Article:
Sure, the Utes took advantage of the bye to rest weary bodies and tend to injuries, but the past week also served as part one of Stanford preparation.

Utah (4-0, 1-0) went into this past week needing to get healthy, having several aspects of its game to clean up and with a seemingly endless amount of time to dissect and analyze its next opponent and Pac-12 Conference power Stanford.

“We‘re already looking ahead, like tendencies, what they like to do and ways we can stop them,” Utes junior cornerback Casey Hughes said last Monday.

Stanford comes into this week with a 3-2 record (2-1 in Pac-12) after beating Arizona State 34-24 on Saturday, while the Utes will bring an unblemished record into this weekend’s game at Rice-Eccles Stadium.

“Obviously, we’re still early in our stages, and we can get a lot better, especially in this first half of the season after the bye week,” senior defensive tackle Filipo Mokofisi said of the Utes’ defense. “We’ve got a lot of things to clean up, stopping the run, some pass rush defense. We can get better in a lot of areas.”

The last time Stanford and the Utes met came in November 2014, and the Utes won a 20-17 dogfight in double overtime in Stanford Stadium. At that time, quarterback Travis Wilson and running back Devontae Booker were the key offensive weapons for the Utes. Running back Christian McCaffrey and quarterback Kevin Hogan led that Stanford attack.

The personnel on both teams has changed significantly. However, Stanford hasn’t changed its approach much at all. Opponents still know going into a game against the Cardinal that their plan includes beating teams up at the line of scrimmage and running the football at them repeatedly. The formula yielded three Pac-12 titles in the past five seasons and 10 wins or more in five of the past six seasons.

Stanford entered this past weekend ranked 16th in Football Bowl Subdivision in rushing yards per game. The offensive line returns four starters and nine lettermen from last season.

“You’ve got to be mentally prepared because you know they’re coming and they’re going to be very physical,” Mokofisi said of preparing for Stanford’s style of play. “I think they’re like us. They’re a very physical team and they pride themselves on that, so we’ve got to be ready for that.”

Cardinal running back Bryce Love went into this past weekend leading as the FBS leader in rushing yards (787 through four games). He added another 301 yards (a program single-game record) on Saturday to push him past 1,000 rushing yards or the season.

“Their M.O. is physical run game on offense and tough, hard-nosed defense,” Utes coach Kyle Whittingham said this past week. “They’ve obviously got a great answer for [Christian] McCaffrey that left. The Love kid is phenomenal. … It’s your typical Stanford. They’re going to line up, smash-mouth football. You know what’s coming. They know that you know what’s coming, and they’re just going to keep doing it anyway.”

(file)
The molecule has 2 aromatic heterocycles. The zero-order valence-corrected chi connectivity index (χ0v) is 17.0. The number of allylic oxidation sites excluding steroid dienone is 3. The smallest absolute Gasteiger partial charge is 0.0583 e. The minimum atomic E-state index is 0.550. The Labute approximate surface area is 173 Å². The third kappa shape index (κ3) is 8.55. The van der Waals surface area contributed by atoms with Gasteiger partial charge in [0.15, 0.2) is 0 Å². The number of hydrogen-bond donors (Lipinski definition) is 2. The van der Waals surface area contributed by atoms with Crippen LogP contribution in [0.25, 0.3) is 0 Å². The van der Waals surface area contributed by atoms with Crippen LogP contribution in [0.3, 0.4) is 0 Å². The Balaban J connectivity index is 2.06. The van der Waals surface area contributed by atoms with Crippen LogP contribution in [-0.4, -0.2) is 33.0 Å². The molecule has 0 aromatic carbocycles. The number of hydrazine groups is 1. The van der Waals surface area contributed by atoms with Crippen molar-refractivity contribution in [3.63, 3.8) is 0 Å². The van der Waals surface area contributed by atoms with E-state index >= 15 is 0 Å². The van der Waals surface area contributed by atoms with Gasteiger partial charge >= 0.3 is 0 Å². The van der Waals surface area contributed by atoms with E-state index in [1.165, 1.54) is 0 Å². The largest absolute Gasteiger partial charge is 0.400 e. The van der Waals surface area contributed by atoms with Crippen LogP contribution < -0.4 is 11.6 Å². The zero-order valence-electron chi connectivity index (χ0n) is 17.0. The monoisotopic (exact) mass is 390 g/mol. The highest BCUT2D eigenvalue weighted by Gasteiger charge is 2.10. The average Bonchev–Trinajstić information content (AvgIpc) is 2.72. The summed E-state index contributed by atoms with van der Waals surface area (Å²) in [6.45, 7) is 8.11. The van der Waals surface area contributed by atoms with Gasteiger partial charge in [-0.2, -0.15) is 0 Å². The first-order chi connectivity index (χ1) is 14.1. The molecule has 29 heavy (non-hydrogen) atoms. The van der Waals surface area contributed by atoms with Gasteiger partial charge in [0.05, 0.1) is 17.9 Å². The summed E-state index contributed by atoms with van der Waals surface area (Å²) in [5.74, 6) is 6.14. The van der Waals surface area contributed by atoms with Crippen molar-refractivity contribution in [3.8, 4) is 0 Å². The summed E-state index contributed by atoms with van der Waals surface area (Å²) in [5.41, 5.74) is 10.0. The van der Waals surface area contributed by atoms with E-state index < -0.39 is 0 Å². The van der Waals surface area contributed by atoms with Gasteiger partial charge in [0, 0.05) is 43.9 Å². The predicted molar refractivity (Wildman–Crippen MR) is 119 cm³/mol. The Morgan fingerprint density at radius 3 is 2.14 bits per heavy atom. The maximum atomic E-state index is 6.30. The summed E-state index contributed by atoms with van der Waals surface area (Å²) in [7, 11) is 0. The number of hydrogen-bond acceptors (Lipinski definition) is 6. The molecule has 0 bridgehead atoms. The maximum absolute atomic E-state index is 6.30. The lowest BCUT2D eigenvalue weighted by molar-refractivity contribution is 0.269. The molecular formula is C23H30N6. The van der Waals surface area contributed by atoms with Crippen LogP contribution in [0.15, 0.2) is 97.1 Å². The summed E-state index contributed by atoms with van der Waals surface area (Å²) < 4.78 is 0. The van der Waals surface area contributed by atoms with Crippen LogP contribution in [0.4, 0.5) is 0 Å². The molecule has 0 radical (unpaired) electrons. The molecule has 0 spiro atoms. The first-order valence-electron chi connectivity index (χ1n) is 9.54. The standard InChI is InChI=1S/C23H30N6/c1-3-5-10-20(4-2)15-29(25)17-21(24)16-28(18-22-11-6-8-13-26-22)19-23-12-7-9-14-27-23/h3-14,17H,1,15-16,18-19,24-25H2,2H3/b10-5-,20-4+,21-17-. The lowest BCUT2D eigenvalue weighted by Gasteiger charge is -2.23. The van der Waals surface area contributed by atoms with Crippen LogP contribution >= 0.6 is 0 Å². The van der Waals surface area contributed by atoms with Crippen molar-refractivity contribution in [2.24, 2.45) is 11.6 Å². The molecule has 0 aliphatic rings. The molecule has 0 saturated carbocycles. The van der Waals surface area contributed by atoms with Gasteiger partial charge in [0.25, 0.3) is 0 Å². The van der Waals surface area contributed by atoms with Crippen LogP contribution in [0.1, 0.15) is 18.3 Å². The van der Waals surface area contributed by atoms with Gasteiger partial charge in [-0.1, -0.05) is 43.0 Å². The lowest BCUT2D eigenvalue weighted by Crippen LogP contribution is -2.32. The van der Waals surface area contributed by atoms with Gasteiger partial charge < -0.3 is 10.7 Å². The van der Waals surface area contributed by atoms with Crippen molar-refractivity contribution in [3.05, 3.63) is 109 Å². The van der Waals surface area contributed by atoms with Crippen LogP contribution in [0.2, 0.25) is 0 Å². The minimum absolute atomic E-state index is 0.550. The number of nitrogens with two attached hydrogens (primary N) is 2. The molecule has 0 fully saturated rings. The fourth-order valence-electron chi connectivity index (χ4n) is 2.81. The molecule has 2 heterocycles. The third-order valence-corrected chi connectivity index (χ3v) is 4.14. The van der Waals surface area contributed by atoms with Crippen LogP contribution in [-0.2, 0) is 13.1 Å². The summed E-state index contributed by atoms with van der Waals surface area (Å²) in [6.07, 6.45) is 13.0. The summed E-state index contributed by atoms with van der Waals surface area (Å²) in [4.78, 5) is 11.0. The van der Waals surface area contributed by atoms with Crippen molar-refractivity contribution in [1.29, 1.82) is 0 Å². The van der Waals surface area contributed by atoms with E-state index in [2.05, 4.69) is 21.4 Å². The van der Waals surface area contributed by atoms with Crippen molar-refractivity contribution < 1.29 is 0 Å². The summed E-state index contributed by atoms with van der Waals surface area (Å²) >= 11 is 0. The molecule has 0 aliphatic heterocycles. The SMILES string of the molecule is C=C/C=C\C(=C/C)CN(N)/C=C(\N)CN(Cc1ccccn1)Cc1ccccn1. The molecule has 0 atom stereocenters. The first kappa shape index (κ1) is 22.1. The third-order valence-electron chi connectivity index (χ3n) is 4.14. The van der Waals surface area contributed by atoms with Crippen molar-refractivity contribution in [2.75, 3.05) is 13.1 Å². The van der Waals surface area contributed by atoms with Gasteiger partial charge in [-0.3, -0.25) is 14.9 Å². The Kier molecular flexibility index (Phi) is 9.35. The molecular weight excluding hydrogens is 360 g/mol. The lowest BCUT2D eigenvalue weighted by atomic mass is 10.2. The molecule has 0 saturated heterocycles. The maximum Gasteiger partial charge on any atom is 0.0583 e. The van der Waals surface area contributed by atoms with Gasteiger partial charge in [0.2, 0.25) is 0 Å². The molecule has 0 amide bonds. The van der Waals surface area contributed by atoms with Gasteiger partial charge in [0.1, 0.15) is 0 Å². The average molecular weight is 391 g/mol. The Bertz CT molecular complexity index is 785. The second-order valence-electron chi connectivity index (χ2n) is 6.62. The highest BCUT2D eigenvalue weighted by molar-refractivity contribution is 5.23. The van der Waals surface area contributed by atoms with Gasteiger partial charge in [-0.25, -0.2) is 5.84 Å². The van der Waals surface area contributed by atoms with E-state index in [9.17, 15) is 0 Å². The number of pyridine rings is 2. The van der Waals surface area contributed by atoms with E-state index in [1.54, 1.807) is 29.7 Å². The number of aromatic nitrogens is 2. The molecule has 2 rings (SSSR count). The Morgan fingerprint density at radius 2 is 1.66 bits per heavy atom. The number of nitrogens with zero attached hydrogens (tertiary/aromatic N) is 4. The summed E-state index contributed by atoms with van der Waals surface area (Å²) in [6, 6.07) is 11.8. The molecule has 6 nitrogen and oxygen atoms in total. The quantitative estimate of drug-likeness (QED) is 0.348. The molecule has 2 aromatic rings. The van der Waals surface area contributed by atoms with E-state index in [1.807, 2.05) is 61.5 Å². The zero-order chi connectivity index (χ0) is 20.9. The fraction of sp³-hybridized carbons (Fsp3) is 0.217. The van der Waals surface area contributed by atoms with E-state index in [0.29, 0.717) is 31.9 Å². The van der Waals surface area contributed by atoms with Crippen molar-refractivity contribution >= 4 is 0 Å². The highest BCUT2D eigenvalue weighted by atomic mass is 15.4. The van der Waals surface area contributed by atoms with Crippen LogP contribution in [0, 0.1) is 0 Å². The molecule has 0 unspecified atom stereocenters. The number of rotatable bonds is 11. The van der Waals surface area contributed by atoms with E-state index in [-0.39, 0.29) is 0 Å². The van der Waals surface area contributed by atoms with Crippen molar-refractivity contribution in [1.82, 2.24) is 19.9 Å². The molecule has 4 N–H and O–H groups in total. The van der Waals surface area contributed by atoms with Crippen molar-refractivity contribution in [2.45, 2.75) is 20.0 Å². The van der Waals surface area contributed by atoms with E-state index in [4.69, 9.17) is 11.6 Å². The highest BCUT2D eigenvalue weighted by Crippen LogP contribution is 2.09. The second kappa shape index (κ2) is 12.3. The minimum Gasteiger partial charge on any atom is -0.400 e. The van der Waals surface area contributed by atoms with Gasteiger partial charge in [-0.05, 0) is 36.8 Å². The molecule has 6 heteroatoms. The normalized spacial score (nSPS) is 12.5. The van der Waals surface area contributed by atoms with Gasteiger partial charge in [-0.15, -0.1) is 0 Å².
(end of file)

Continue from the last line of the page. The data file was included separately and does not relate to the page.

The Utes’ run defense will certainly get tested. They held Arizona’s daunting ground attack, one of the top in the nation entering that game, to 220 yards. That’s lower than what Arizona had been averaging, but also not as low as the Utes want.

The test could be even bigger this week depending on the health of the Utah defense. Starting defensive ends Kylie Fitts and Bradlee Anae, as well as starting linebacker Kavika Luafatasaga, finished the Arizona game on the sidelines. They’ll have had two weeks to recover by the time the Utes kick off against Stanford, but depth could play a big part in their ability to stop the run.

Offensively, the Utes will have had two weeks to adjust to the loss of Tyler Huntley. Assuming Huntley will not be ready to play against Stanford, senior quarterback Troy Williams will now have had time to find his footing in a new offensive system installed this season. His first action this season with the game still on the line came at Arizona.

For that matter, the entire Utes offense will have had a chance to digest four games worth of game-speed repetitions in first-year offensive coordinator Troy Taylor’s system and also get comfortable with Williams taking over as the starter.

“I think it came at a good time, the bye week,” senior wide receiver Darren Carrington II said. “It’s a good time for us to get back into the playbook and learn the offense a little bit more because it is all new to us.”